To better see all uses of the word
vagabond
in
The Count of Monte Cristo
please enable javascript.

vagabond
Used In
The Count of Monte Cristo
Go to Book Vocabulary
Go to Word Detail
  • Often, before his captivity, Dantes’ mind had revolted at the idea of assemblages of prisoners, made up of thieves, vagabonds, and murderers.
  • Nothing more is wanting than to arrest the count as a vagabond, on the pretext of his being too rich.
  • —a vagabond, a Corsican.
  • Ten young descendants of Marius and the Gracchi, barefooted and out at elbows, with one hand resting on the hip and the other gracefully curved above the head, stared at the traveller, the post-chaise, and the horses; to these were added about fifty little vagabonds from the Papal States, who earned a pittance by diving into the Tiber at high water from the bridge of St. Angelo.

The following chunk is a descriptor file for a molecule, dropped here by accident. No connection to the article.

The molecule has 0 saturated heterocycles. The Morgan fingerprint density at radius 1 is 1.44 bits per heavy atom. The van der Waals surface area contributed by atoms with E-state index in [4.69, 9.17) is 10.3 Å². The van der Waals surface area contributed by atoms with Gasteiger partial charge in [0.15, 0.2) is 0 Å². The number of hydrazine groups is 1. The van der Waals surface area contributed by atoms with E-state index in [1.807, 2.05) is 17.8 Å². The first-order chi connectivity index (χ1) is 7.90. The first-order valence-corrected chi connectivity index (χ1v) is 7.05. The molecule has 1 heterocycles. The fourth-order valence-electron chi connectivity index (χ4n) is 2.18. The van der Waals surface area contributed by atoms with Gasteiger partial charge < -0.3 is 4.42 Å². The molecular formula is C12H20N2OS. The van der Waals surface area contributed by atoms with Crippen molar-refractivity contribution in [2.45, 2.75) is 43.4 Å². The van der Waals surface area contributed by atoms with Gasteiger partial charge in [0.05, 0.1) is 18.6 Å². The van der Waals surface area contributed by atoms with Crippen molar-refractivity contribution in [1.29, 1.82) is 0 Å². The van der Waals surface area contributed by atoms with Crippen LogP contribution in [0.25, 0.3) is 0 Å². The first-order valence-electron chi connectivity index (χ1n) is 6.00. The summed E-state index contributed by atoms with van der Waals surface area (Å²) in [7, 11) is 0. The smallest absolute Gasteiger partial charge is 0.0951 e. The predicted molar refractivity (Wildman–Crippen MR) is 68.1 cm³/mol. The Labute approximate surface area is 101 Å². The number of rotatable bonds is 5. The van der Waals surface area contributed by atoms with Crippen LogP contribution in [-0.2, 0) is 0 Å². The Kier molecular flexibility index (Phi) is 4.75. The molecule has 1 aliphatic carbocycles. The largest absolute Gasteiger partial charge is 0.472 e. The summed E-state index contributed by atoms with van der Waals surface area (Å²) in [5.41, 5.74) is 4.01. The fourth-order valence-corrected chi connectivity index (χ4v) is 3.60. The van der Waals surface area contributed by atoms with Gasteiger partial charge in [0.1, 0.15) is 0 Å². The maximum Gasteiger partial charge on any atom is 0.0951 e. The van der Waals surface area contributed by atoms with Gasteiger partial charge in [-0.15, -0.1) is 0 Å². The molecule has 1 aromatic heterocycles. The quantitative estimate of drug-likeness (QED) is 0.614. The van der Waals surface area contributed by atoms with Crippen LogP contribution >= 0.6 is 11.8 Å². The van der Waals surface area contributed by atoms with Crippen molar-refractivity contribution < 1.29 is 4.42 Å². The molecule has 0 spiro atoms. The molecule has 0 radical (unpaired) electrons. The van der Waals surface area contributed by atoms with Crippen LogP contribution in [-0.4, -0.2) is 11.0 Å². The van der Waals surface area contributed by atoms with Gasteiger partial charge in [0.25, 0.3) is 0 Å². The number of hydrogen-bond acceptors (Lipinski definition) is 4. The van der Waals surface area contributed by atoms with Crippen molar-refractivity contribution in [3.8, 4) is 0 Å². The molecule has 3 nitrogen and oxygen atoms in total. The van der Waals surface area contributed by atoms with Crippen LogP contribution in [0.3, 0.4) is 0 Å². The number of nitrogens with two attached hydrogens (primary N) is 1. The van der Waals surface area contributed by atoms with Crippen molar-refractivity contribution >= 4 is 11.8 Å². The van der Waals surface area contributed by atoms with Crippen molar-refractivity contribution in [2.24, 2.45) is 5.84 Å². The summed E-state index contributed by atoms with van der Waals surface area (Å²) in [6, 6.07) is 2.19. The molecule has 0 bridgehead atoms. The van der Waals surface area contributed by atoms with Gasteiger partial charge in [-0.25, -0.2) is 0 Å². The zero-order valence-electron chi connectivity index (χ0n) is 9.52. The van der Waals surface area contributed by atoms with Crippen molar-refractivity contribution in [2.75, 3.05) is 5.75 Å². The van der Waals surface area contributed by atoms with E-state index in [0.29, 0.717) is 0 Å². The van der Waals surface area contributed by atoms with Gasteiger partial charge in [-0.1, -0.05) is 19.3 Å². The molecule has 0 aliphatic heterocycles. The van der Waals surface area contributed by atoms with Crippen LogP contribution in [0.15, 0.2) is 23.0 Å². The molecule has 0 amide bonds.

• There are no more uses of "vagabond" in the book.


    Show samples from other sources
  • When Mae was close enough to make out their faces, she could see they were clean, tidy—she’d feared their clothing would confirm what their vessel implied, that they were not just waterborne vagabonds, but dangerous, too.
    Dave Eggers  --  The Circle
  • Call me a dandy if you will, but just because the villagers won’t remember what you wear doesn’t give you license to dress like a vagabond!"
    Ransom Riggs  --  Miss Peregrine’s Home for Peculiar Children

  • Go to more samples
Go to Book Vocabulary
verbalworkout.com . . . enhancing vocabulary while reading